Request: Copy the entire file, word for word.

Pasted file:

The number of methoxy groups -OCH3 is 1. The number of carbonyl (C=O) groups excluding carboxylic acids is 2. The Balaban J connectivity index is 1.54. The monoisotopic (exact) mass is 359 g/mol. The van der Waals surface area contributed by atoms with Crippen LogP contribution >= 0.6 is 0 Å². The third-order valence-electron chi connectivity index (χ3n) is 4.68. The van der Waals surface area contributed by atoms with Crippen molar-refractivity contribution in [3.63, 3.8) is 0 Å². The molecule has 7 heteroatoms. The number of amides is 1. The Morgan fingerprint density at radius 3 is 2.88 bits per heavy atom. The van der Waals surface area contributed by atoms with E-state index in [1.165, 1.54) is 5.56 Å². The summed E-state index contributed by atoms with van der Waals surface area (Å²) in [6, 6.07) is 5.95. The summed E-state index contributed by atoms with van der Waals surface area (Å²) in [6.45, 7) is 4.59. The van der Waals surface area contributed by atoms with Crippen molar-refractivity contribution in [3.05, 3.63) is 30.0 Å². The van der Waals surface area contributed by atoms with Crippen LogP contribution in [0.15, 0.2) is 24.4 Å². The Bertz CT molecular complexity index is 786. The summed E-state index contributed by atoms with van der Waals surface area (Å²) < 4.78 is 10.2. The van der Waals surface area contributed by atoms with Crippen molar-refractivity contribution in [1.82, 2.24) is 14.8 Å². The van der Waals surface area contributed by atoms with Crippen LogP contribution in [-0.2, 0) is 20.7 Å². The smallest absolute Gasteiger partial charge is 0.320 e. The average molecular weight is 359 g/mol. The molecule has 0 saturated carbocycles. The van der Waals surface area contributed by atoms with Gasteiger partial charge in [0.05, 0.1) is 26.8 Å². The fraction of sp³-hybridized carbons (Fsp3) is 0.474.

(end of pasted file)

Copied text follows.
The number of methoxy groups -OCH3 is 1. The number of carbonyl (C=O) groups excluding carboxylic acids is 2. The Balaban J connectivity index is 1.54. The monoisotopic (exact) mass is 359 g/mol. The van der Waals surface area contributed by atoms with Crippen LogP contribution >= 0.6 is 0 Å². The third-order valence-electron chi connectivity index (χ3n) is 4.68. The van der Waals surface area contributed by atoms with Crippen molar-refractivity contribution in [3.63, 3.8) is 0 Å². The molecule has 7 heteroatoms. The number of amides is 1. The Morgan fingerprint density at radius 3 is 2.88 bits per heavy atom. The van der Waals surface area contributed by atoms with E-state index in [1.165, 1.54) is 5.56 Å². The summed E-state index contributed by atoms with van der Waals surface area (Å²) in [6, 6.07) is 5.95. The summed E-state index contributed by atoms with van der Waals surface area (Å²) in [6.45, 7) is 4.59. The van der Waals surface area contributed by atoms with Crippen molar-refractivity contribution in [3.05, 3.63) is 30.0 Å². The van der Waals surface area contributed by atoms with Crippen LogP contribution in [0.15, 0.2) is 24.4 Å². The Bertz CT molecular complexity index is 786. The summed E-state index contributed by atoms with van der Waals surface area (Å²) < 4.78 is 10.2. The van der Waals surface area contributed by atoms with Crippen molar-refractivity contribution in [1.82, 2.24) is 14.8 Å². The van der Waals surface area contributed by atoms with Crippen LogP contribution in [-0.2, 0) is 20.7 Å². The smallest absolute Gasteiger partial charge is 0.320 e. The average molecular weight is 359 g/mol. The molecule has 0 saturated carbocycles. The van der Waals surface area contributed by atoms with Gasteiger partial charge in [0.05, 0.1) is 26.8 Å². The fraction of sp³-hybridized carbons (Fsp3) is 0.474.